Iodine is an essential dietary element which is required for the synthesis of the thyroid hormones, thyroxine (T4) and triiodothyronine (T3). The T4 and T3, which are iodinated molecules of the essential amino acid tyrosine, regulate cellular oxidation and hence affect calorigenesis, thermoregulation, and intermediary metabolism. These hormones are necessary for protein synthesis. They also promote nitrogen retention, glycogenolysis, intestinal absorption of glucose and galactose, as well as lipolysis, and the uptake of glucose by adipocytes.

The healthy human body contains 15–20 mg of iodine, of which about 70–80% is present in the thyroid gland. In a day, 60 μg of circulating iodine needs to be trapped by the thyroid for the adequate supply of T3 and T4. To extract this amount of iodine from the circulation, the thyroid daily clears several hundred litres of plasma of its iodine. This work can increase several times over in severely iodine deficient environments. To cope with this increased workload, the thyroid enlarges in size, under the influence of the Thyroid Stimulating Hormone (TSH), secreted from the pituitary gland. This compensatory mechanism, triggered by the hypothalamus to increase TSH secretion from the pituitary, causes remarkable enlargement of the thyroid gland (goiter).

An inadequate dietary intake of iodine leads to insufficient production of thyroid hormones, which affects many parts of the body, particularly muscle, heart, liver, kidney and the developing brain. Inadequate hormone production adversely affects these tissues, resulting in the disease states known collectively as iodine deficiency disorders, or IDD. Dietary iodine deficiency stimulates TSH secretion, which results in thyroid hypertrophy. The enlargement of the thyroid gland due to dietary iodine deficiency is called endemic goiter. Iodine intakes consistently lower than 50 μg/day usually result in goiter. Severe and prolonged iodine deficiency, may lead to a deficient supply of thyroid hormones. This condition is referred to as hypothyroidism.

ETIOLOGY OF IDD

Iodine is one of the essential elements required for normal human growth and development. Its daily per capita requirement is 150 micrograms [Table 1]. Soils from mountain ranges, such as the Himalayas, Alps, and Andes and from areas with frequent flooding, are particularly likely to be iodine deficient. The problem is aggravated by accelerated deforestation and soil erosion. The food grown in iodine deficient regions can never provide enough iodine to the population and live-stock living there. Unlike nutrients such as iron, calcium or vitamins, iodine does not occur naturally in specific foods; rather, it is present in the soil and is ingested through foods grown on that soil. Iodine deficiency results when there is lack of iodine on the earth’s crust. Living on the sea coast does not guarantee iodine sufficiency and significant pockets of iodine deficiency have been reported from costal regions in different parts of the world.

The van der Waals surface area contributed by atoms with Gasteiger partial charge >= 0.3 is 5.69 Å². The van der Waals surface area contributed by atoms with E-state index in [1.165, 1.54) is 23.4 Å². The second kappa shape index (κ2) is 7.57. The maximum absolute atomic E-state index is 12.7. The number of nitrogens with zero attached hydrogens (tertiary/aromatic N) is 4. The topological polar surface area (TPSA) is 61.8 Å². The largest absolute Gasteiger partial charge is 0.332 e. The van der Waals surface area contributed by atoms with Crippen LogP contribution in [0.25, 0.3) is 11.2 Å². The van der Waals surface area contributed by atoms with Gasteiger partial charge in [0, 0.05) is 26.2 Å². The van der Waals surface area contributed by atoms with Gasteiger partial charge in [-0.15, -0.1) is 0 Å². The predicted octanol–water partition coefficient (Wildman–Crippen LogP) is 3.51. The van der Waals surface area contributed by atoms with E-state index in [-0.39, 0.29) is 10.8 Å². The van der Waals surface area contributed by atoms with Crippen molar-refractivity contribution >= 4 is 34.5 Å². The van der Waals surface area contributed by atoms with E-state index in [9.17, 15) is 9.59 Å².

Table 1:

The Daily Reference Intakes (DRI) for Iodine

Life Stage Iodine mcg
Infants
0–6 Months 110
7–12 Months 130

Children
1–8 Years 90

Males
9–13 Years 120
14–70 Years 150
> 70 Years 150

Females
9–13 Years 120
14–18 Years 150
19–70 Years 150
> 70 Years 150

Pregnancy
< 18 – 50 Years 220

Lactation
< 18 Years 290
19–30 Years 290
31–50 Years 290

Iodine deficiency thus results mainly from geological rather than social and economic conditions. It cannot be eliminated by changing dietary habits or by eating specific kinds of foods grown in the same area. Besides nutritional iodine deficiency, a variety of other environmental, socio-cultural and economic factors operate to aggravate iodine deficiency and related thyroid dysfunctions. These include poverty related protein-energy malnutrition, ingestion of goitrogens through unusual diets (particularly by the poor), bacteriologically contaminated drinking water, as well as bulky, high residue diets, which interfere with the intestinal absorption of iodine.

Several environmental and genetic factors interfere with the processes of thyroxin synthesis leading to goiter formation. The genetic factors, which are rare, mainly affect the enzymes involved in thyroxin synthesis. Environmental factors are amongst the most common factors that interfere in thyroxin synthesis and lead to goiter formation. The most important environmental factors are (i) environmental iodine deficiency and (ii) goitrogens. The most frequent cause of goiter in India and other countries is environmental iodine deficiency. However, there is emerging evidence in different countries of world that goitrogens may play a secondary role in several endemic foci. Goitrogens are chemical substances that occur primarily in plant food. They can occasionally be present in contaminated drinking water. Goitrogens interfere in thyroxin synthesis by inhibiting the enzymes involved in the synthesis of thyroxin.

There is also evidence to show that intensive cropping, resulting in large scale removal of biomass from the soil, as well as widespread use of alkaline fertilizers, rapidly deplete the soil of its iodine content. Since both intensive cropping and use of alkaline fertilizers are widely practiced in almost all developing the countries, it is not surprising that nutritional iodine deficiency and endemic goiter are seen wherever they are looked for in these regions. The relationship between dietary iodine intake and severity of IDD is shown in Table 2.

Table 2:

The Spectrum of Iodine Deficiency Disorders

Foetus Abortions
Stillbirths
Congenital Anomalies
Increased Perinatal Mortality
Increased Infant Mortality
Neurological Cretinism
  Mental deficiency
  Deaf-mutism
  Spastic diplegia
  Squint
Myxedematous Cretinism
  Mental deficiency